Iraq is holding talks with the United Nations to transfer some of its UN-controlled oil revenues, currently deposited in French bank BNP-Paribas, to five other European banks, a newspaper reported Sunday, April 8.
The Iraqi central bank was negotiating with the financial affairs department of the United Nations on transferring some revenues to five other banks in Austria, France, Germany, Spain and Switzerland, Al-Ittihad quoted a spokesman as saying.
Central bank governor Issam Rashid Hawish last month criticized BNP-Paribas' "slowness in opening lines of credit and settling bills" with suppliers.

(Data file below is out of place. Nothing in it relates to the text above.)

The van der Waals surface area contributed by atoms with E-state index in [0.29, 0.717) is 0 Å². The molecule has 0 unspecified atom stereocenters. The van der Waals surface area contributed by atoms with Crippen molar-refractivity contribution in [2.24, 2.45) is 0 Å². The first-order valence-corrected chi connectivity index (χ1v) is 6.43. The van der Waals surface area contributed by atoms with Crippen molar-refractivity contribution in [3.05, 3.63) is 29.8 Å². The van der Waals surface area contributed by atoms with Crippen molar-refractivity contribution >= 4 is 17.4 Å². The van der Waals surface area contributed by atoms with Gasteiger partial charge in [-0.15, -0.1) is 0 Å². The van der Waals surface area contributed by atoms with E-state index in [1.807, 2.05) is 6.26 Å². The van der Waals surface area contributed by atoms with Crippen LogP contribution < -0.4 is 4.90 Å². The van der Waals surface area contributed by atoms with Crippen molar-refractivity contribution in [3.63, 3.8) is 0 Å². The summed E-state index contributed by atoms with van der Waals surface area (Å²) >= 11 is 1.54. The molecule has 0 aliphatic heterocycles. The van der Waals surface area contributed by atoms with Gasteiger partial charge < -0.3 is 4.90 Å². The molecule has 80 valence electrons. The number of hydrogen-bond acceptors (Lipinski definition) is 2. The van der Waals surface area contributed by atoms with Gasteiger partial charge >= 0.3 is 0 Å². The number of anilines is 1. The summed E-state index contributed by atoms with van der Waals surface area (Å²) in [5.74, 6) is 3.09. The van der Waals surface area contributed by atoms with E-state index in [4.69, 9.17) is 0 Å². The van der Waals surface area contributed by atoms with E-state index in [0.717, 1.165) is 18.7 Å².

BNP-Paribas had caused "Iraq enormous losses with lateness in deliveries," Hawish said, adding that "our suppliers demand surcharges because they are liable to have to wait for payment" by the bank.
UN Secretary General Kofi Annan has defended the French bank, shifting the blame to the Iraqi central bank by saying it had been repeatedly asked to speed up its own procedures.
BNP-Paribas handles all Iraq's oil revenues — expected to total about $5.7 billion in the first half of this year — and opens letters of credit for all its imports under the UN's oil-for-food program.
The program was introduced in 1996, with the aim of easing sanctions imposed on Iraq in the aftermath of its 1990 occupation of Kuwait, by authorizing the use of oil proceeds to buy food and medicine under strict UN supervision. — (AFP, Baghdad)
© Agence France Presse 2001
© 2001 Mena Report (www.menareport.com)